How to Apply Plastic Laminate
In a busy shop, work surfaces and jig facings sure take a beating. Melamine can offer some degree of improved durability, but it doesn't hold a candle to cabinet-grade plastic laminate. "Real" laminate will protect worktables from glues, finishes and other chemicals, and it will help your most-used jigs bear the brunt of repeated use. Laminate is quick and easy to install. You'll learn the basics in the following eight steps.
Step 1: The best way to fit laminate to a substrate is to install an oversized piece, then trim it flush with a router. Measure your tabletop, jig facing or whatever surface you're applying laminate to, and add an inch or so to both the length and width dimensions. Then, cut the laminate to rough size on a table saw outfitted with a carbide-tipped blade. Since laminate is extremely thin, you'll need to make sure it can't slip under the rip fence. To prevent this from happening, clamp a piece of scrap to the fence to cover any gap between the fence and table. Set your blade height so the teeth just clear the laminate thickness, and cut the plastic to size. Hold the laminate down firmly against the saw table with a push pad so it doesn't flutter near the blade.
Step 2: Clean the back face of the laminate with mineral spirits to remove any contaminants or dirt that could compromise the glue bond. Use compressed air or a shop vacuum to give the substrate surface (we're using MDF here) a good cleaning, too.
Step 3: Liquid contact cement is the best adhesive for bonding plastic laminate. Apply a thin, even coating of cement to both the substrate and the laminate using a foam paint roller. Allow the adhesive surfaces to dry to the touch. It takes about 20 minutes. When applying contact cement, be sure to wear gloves and protect your worktable from spills. Work in an area away from sparks or open flame, especially if you are using the conventional (not low-VOC) formulation of cement. Keep a door or window open to help vent the glue fumes, or wear a vapor respirator.
Step 4: Just like its name suggests, contact cement will bond immediately when the laminate and substrate surfaces touch. You only have one chance to line the parts up correctly when the glue takes hold. Here's how to prevent mistakes: lay several clean strips of scrap wood or dowels across the substrate to serve as spacers between the glued layers. As long as your spacers have no contact cement on them, they won't stick to the substrate or the laminate. Lay the laminate sheet into position on the spacers and check for an even overhang all around.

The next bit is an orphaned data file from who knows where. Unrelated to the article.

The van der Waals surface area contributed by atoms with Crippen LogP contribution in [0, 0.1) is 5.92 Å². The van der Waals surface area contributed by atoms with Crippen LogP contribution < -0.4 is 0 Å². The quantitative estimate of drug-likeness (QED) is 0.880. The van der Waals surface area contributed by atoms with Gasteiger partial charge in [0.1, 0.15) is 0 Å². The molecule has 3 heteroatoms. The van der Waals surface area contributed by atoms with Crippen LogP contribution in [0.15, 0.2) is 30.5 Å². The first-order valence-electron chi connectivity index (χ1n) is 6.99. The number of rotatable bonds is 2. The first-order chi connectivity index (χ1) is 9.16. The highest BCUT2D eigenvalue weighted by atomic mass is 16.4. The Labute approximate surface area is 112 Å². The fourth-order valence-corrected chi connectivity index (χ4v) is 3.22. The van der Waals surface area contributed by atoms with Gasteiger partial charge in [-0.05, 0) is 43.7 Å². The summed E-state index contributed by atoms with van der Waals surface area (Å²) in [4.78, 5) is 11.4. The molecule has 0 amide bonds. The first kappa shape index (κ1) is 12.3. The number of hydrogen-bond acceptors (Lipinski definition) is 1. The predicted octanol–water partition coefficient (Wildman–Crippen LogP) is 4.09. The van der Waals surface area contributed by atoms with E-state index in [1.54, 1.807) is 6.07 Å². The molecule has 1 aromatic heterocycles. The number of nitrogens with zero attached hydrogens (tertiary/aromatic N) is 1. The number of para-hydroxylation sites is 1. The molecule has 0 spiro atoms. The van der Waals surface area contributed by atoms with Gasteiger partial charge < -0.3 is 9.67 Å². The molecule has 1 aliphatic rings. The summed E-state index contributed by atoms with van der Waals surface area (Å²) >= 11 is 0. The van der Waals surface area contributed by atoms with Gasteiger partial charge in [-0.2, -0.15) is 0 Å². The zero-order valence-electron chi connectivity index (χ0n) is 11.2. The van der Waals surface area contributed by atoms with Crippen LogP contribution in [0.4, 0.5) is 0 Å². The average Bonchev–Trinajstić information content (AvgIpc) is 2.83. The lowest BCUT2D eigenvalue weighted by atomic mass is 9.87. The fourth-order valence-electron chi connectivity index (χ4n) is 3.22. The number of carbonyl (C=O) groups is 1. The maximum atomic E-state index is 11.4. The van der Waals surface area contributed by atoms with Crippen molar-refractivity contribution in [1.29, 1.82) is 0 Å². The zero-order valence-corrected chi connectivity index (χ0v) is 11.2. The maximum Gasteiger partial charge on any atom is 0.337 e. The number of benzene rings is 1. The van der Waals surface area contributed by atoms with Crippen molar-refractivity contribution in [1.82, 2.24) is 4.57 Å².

Step 5: Starting in the middle, pull out the center spacer and press the laminate onto the substrate. Continue working outward, removing one spacer at a time and pressing the laminate down flat.
Step 6: Use a J-roller or a piece of 2 x 4 wrapped in a towel to flatten the laminate and remove any air bubbles underneath. Roll the laminate starting in the center of the sheet and working out to the edges (see Photo 6). Be very careful when pushing down near the edges of the unsupported plastic - it's very brittle and cracks easily.
Step 7: Inspect the seams where the laminate and substrate meet. If some edges of the laminate are pulling up, even after rolling them out, you can reactivate the glue by heating it with an iron set to medium/high heat. Warm the loose spots for 10 to 15 seconds or so, and roll them again until the plastic cools. This generally fixes the problem.
Step 8: The last step is to trim off the overhanging plastic. You can use a one-piece, carbide laminate-trimming bit or a short, bearing-guided flush trim bit for this task. Install the bit in your router and set the cutting depth so the bit or the pilot bearing will ride against the substrate. Feed the router clockwise around the outside of the workpiece to cut the laminate flush. If you are trimming laminate off of an inside cutout, feed the router counterclockwise instead. Once trimmed flush, the edge of the laminate will be extremely sharp! Knock off this sharp edge carefully with a file. That's all there is to it! You can now add laminate installation to your woodworking bag of tricks.